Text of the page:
Maybe it’s me.  Maybe I’m the one that’s gotten sharper over the years and am able to spot nonsense more easily than before.   Take for instance, Nina Power of the Guardian.   Power is a senior lecturer in philosophy at Roehampton University, so she can be forgiven for being somewhat removed from reality. In her opinion, which the Guardian gladly publishes, the problem of the riots in London and elsewhere can be laid at the feet of government and austerity policies.  Why?  Well let her explain:

Since the coalition came to power just over a year ago, the country has seen multiple student protests, occupations of dozens of universities, several strikes, a half-a-million-strong trade union march and now unrest on the streets of the capital (preceded by clashes with Bristol police in Stokes Croft earlier in the year). Each of these events was sparked by a different cause, yet all take place against a backdrop of brutal cuts and enforced austerity measures. The government knows very well that it is taking a gamble, and that its policies run the risk of sparking mass unrest on a scale we haven’t seen since the early 1980s. With people taking to the streets of Tottenham, Edmonton, Brixton and elsewhere over the past few nights, we could be about to see the government enter a sustained and serious losing streak.

It’s the “brutal cuts” and the “enforced austerity measures”.  Note she admits that “each of these events was sparked by a different cause”, however she then rejects that admission and claims that in reality they all come back to government cut backs.

Really?  It couldn’t be good old technology aided criminality could it?   Or something else completely?   Or a combination of other things altogether?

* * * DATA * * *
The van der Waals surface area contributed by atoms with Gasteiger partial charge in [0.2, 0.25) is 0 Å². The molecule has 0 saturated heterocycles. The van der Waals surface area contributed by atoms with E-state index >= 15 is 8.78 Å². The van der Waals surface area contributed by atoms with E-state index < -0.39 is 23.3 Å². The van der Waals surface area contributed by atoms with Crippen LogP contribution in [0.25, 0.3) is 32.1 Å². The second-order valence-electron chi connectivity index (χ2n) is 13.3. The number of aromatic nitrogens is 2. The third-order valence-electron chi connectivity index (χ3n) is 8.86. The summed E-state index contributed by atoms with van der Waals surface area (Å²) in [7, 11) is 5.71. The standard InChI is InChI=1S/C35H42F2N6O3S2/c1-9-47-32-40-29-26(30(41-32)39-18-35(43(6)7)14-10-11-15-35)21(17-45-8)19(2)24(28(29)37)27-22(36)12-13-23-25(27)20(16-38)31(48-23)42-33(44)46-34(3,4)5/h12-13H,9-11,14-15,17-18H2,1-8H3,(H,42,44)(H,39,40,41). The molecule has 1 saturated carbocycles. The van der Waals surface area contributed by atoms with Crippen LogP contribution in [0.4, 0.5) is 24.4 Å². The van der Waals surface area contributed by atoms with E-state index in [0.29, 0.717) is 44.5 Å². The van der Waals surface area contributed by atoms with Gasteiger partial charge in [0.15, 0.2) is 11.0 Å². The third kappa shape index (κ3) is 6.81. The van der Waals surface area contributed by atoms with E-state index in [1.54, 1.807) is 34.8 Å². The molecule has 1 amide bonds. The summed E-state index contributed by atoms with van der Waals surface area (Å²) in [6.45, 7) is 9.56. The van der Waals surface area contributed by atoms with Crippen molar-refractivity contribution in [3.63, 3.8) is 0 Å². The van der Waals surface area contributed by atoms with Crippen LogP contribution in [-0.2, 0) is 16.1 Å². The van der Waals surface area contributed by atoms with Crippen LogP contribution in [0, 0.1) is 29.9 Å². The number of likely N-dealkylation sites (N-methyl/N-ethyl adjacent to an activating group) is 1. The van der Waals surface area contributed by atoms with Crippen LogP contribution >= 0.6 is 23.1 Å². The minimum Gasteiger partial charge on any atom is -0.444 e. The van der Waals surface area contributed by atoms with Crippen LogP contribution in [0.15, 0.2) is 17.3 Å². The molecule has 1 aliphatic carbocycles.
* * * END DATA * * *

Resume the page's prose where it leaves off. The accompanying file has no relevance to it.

For instance, in the next paragraph, she says:

The policies of the past year may have clarified the division between the entitled and the dispossessed in extreme terms, but the context for social unrest cuts much deeper. The fatal shooting of Mark Duggan last Thursday, where it appears, contrary to initial accounts, that only police bullets were fired, is another tragic event in a longer history of the Metropolitan police’s treatment of ordinary Londoners, especially those from black and minority ethnic backgrounds, and the singling out of specific areas and individuals for monitoring, stop and search and daily harassment.

One journalist wrote that he was surprised how many people in Tottenham knew of and were critical of the IPCC, but there should be nothing surprising about this. When you look at the figures for deaths in police custody (at least 333 since 1998 and not a single conviction of any police officer for any of them), then the IPCC and the courts are seen by many, quite reasonably, to be protecting the police rather than the people.

Oh, so it could be all about police harassment then and nothing to do with “brutal cuts” or austerity?   It could be that the spark that lit this fire had to do with police treatment of minorities?  It certainly seems that is what she’s saying.  And of course the riots elsewhere could simply be copy-cat.  Criminal gangs who learned the methods used in Tottenham and deploying them elsewhere to loot and avoid the police?